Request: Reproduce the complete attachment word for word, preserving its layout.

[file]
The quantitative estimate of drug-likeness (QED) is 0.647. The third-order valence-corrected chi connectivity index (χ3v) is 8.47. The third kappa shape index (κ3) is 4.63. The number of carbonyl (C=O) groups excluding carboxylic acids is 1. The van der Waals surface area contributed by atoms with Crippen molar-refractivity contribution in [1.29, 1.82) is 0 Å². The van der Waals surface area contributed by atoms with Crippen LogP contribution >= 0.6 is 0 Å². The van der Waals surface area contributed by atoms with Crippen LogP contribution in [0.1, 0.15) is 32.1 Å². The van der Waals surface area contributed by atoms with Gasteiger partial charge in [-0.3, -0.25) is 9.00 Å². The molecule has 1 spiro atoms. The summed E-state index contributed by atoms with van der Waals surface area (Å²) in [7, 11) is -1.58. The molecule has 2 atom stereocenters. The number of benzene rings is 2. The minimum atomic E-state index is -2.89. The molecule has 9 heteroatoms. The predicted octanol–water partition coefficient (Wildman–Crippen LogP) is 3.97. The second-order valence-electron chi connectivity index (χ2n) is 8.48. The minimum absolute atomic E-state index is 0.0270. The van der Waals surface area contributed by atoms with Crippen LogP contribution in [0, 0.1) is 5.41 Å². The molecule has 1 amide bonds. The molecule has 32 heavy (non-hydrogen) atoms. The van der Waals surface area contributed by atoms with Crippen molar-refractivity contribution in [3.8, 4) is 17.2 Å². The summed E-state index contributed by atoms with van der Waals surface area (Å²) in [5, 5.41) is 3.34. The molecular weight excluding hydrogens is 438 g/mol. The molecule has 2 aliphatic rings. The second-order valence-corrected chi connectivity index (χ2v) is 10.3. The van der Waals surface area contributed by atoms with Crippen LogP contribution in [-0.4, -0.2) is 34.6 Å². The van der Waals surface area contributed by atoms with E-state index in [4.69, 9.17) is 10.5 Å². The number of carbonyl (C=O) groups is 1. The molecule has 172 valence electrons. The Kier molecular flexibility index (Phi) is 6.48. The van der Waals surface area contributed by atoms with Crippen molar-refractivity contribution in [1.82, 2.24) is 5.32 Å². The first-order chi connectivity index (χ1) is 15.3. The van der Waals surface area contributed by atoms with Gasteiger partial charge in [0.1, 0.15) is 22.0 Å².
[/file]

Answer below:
The quantitative estimate of drug-likeness (QED) is 0.647. The third-order valence-corrected chi connectivity index (χ3v) is 8.47. The third kappa shape index (κ3) is 4.63. The number of carbonyl (C=O) groups excluding carboxylic acids is 1. The van der Waals surface area contributed by atoms with Crippen molar-refractivity contribution in [1.29, 1.82) is 0 Å². The van der Waals surface area contributed by atoms with Crippen LogP contribution >= 0.6 is 0 Å². The van der Waals surface area contributed by atoms with Crippen LogP contribution in [0.1, 0.15) is 32.1 Å². The van der Waals surface area contributed by atoms with Gasteiger partial charge in [-0.3, -0.25) is 9.00 Å². The molecule has 1 spiro atoms. The summed E-state index contributed by atoms with van der Waals surface area (Å²) in [7, 11) is -1.58. The molecule has 2 atom stereocenters. The number of benzene rings is 2. The minimum atomic E-state index is -2.89. The molecule has 9 heteroatoms. The predicted octanol–water partition coefficient (Wildman–Crippen LogP) is 3.97. The second-order valence-electron chi connectivity index (χ2n) is 8.48. The minimum absolute atomic E-state index is 0.0270. The van der Waals surface area contributed by atoms with Crippen LogP contribution in [0, 0.1) is 5.41 Å². The molecule has 1 amide bonds. The molecule has 32 heavy (non-hydrogen) atoms. The van der Waals surface area contributed by atoms with Crippen molar-refractivity contribution in [3.8, 4) is 17.2 Å². The summed E-state index contributed by atoms with van der Waals surface area (Å²) in [5, 5.41) is 3.34. The molecular weight excluding hydrogens is 438 g/mol. The molecule has 2 aliphatic rings. The second-order valence-corrected chi connectivity index (χ2v) is 10.3. The van der Waals surface area contributed by atoms with Crippen LogP contribution in [-0.4, -0.2) is 34.6 Å². The van der Waals surface area contributed by atoms with E-state index in [4.69, 9.17) is 10.5 Å². The number of carbonyl (C=O) groups is 1. The molecule has 172 valence electrons. The Kier molecular flexibility index (Phi) is 6.48. The van der Waals surface area contributed by atoms with Crippen molar-refractivity contribution in [1.82, 2.24) is 5.32 Å². The first-order chi connectivity index (χ1) is 15.3. The van der Waals surface area contributed by atoms with Gasteiger partial charge in [0.1, 0.15) is 22.0 Å².